Getting Back in Flow

People naturally prefer to live in “flow,” where they feel empowered, their senses are heightened and their inner critic quiets down. You can start to seek flow by practicing these three self-care tactics, or “mini wins.” Bradley said these tactics can help “reset” your nervous system.

  1. Sit upright in a chair with your feet on the floor and your hands resting lightly on your legs. Inhale deeply and then exhale deeply. Now breathe in and out five more times, slightly smaller than your initial breath, but still deeply. Try to still your thoughts. Bradley said this tactic will take you out of the slightly agitated state that typically occurs as we wait for the next email or the next news cycle that delivers bad news.
  2. Be Silent. Sit in a comfortable position. Now listen to what is happening, first in your own head and then in the world around you. Bradley said sitting in quiet has been proven to be more relaxing than listening to calming music. You can use this tactic before entering your office or home, providing caregiving for others or dealing with a messy problem.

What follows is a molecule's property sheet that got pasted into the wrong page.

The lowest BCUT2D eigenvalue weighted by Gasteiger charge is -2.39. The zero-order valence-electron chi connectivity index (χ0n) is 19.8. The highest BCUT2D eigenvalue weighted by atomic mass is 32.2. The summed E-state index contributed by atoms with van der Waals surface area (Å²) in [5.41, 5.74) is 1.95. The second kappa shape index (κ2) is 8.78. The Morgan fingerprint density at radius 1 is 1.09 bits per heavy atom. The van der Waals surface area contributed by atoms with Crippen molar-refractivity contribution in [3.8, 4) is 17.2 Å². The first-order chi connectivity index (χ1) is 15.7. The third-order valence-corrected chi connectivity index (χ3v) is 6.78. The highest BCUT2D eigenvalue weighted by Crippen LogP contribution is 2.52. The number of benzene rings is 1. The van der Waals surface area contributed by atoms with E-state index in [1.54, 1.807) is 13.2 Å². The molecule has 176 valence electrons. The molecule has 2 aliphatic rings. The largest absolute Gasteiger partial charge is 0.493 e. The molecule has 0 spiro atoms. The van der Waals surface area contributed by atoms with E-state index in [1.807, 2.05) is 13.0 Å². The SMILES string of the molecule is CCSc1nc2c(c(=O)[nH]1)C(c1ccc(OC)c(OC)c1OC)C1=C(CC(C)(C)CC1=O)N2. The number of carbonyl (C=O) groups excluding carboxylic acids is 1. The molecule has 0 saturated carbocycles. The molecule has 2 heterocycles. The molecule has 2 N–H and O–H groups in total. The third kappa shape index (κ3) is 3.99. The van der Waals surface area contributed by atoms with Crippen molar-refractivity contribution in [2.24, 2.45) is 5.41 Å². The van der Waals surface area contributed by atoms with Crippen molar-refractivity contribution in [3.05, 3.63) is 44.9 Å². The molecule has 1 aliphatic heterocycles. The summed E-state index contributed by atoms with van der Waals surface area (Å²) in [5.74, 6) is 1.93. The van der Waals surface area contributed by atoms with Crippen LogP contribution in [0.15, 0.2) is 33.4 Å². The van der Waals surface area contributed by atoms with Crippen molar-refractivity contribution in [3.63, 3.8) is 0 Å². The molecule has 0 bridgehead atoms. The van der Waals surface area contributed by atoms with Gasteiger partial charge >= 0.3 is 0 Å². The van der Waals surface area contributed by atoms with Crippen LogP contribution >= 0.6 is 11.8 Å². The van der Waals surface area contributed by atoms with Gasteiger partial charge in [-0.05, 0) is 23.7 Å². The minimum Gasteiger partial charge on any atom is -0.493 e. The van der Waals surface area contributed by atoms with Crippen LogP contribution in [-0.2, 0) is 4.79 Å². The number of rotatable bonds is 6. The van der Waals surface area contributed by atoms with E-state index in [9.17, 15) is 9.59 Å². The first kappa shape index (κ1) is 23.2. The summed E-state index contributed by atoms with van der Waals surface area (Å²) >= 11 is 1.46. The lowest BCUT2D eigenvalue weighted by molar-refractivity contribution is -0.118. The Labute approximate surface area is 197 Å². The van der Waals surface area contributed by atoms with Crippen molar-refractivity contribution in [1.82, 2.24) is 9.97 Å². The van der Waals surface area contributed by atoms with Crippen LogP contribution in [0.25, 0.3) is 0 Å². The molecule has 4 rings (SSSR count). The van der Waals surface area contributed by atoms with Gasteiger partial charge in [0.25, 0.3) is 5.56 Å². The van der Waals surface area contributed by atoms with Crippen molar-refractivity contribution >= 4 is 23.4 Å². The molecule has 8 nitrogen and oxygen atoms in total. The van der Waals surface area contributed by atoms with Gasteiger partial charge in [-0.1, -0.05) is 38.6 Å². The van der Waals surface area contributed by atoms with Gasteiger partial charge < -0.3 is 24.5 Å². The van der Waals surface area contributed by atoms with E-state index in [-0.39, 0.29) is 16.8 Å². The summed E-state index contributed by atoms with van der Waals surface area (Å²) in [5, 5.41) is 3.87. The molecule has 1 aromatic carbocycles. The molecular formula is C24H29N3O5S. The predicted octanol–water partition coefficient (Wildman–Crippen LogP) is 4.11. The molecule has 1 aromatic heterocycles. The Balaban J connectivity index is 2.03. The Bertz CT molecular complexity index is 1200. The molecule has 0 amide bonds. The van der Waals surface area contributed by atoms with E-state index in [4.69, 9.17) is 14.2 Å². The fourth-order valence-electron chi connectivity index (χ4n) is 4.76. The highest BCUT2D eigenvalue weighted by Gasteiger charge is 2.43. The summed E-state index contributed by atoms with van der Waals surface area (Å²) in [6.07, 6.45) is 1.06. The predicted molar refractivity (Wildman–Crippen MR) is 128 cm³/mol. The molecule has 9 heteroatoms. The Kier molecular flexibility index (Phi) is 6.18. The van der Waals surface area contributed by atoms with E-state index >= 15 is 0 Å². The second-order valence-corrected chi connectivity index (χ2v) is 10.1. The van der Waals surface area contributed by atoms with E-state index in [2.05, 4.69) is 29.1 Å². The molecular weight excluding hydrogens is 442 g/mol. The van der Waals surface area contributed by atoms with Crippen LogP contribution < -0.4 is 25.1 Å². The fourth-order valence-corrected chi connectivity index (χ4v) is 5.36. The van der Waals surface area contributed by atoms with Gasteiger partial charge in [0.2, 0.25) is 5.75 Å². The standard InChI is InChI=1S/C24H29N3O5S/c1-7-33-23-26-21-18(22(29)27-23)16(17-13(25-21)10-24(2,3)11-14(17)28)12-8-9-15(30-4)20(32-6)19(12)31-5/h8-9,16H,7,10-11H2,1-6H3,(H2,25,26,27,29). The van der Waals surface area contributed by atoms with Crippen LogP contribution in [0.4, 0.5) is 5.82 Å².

3. Bradley promotes using the Pomodoro Technique, which states that humans work best in 25-minute periods that consist of 20 minutes of work with a five-minute break. She led the audience through simple stretches that moved the spine forward, back, side to side and in a twisting motion. Other forms of movement can also be used to provide a movement break.

 Embrace Four Practices

People can use ongoing habits to “tone and tune” the nervous system to move from continual agitation to consistently moving through the world in a calm, clear and strong manner. Bradley recommends four practices:

  1. Exercise. Bradley recommends exercises like yoga and tai chi that help get mind and body in tune.
  2. People too often breathe shallowly, which allows the diaphragm to atrophy. To get your breathing back in shape, practice coherent or qigong breathing.
  3. Train yourself to notice your breath and notice your thoughts with practices such as mindfulness meditation.